Special Delivery from Tampa to Puerto Rico May Save Toad Species from Extinction
The tadpoles were flown this week from Florida to the island where their ancestors lived, helping save a species.
The only species of toad native to Puerto Rico is now critically endangered, but ZooTampa contributed to the survival of this important species by sending thousands of newborn tadpoles to help restore the population on their home island.
The Puerto Rican crested toad It once flourished on the island, but prior to 1967 the amphibian was thought to be extinct due to loss of habitat due to urban development, natural disasters, and competition from invasive species that feed on its young.
An essential part of the island’s ecosystem, which feeds on insects that are pests to humans, scientists estimate that fewer than 3,000 adult toads remain in the wild.
Currently, ZooTampa is one of the few zoos in the world that participates in the Species Survival Plan of the Association of Zoos and Aquariums with the aim of repopulating this species by breeding and shipping tadpoles to Puerto Rico.
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The zoo’s herpetology and veterinary teams oversaw the delicate reproductive process of the crested toad pairs: from careful control of habitat temperature that stimulates the island’s rainy season, to the reproduction of the “Barry White version. “From the toad mating calls, several important steps were taken to ensure that the toads produced fertilized eggs.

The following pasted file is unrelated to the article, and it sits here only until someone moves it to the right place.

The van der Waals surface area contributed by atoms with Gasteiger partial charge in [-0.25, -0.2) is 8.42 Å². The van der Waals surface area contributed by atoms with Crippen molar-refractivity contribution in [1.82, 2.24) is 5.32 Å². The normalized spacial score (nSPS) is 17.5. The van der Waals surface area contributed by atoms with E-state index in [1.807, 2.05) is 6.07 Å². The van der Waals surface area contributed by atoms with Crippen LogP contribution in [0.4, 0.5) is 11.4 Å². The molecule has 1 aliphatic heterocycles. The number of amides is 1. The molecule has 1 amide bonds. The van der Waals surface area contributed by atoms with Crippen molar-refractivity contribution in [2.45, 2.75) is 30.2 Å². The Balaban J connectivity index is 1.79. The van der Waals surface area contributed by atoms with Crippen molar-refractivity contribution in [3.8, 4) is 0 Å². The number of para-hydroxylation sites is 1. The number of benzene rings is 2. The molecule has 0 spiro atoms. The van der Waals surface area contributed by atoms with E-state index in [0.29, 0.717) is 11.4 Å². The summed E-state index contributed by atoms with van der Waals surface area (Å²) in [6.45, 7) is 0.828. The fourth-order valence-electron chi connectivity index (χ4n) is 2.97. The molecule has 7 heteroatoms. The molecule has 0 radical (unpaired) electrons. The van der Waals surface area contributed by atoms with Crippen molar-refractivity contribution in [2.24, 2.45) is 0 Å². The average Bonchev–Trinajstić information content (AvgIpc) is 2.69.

“These tadpoles represent hope for this critically endangered species,” said Dan Costell, associate curator of herpes and aquatic animals. “Reinforcing the population of these toads in their natural environment is a true victory for conservation and is at the core of our mission at ZooTampa.”
The tadpoles were quickly counted and packaged in protected shipping boxes filled with oxygen to keep the tadpoles healthy and safe on their journey to their homeland, where biologists will release them into protected managed ponds.
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It was a race against the clock, as there is only an 8-day window between when fertilized eggs begin to hatch into tadpoles and when biologists must release them on the island.
The efforts of everyone involved are now resulting in chirps of joy, from both toads and humans, on the Isle of Enchantment.
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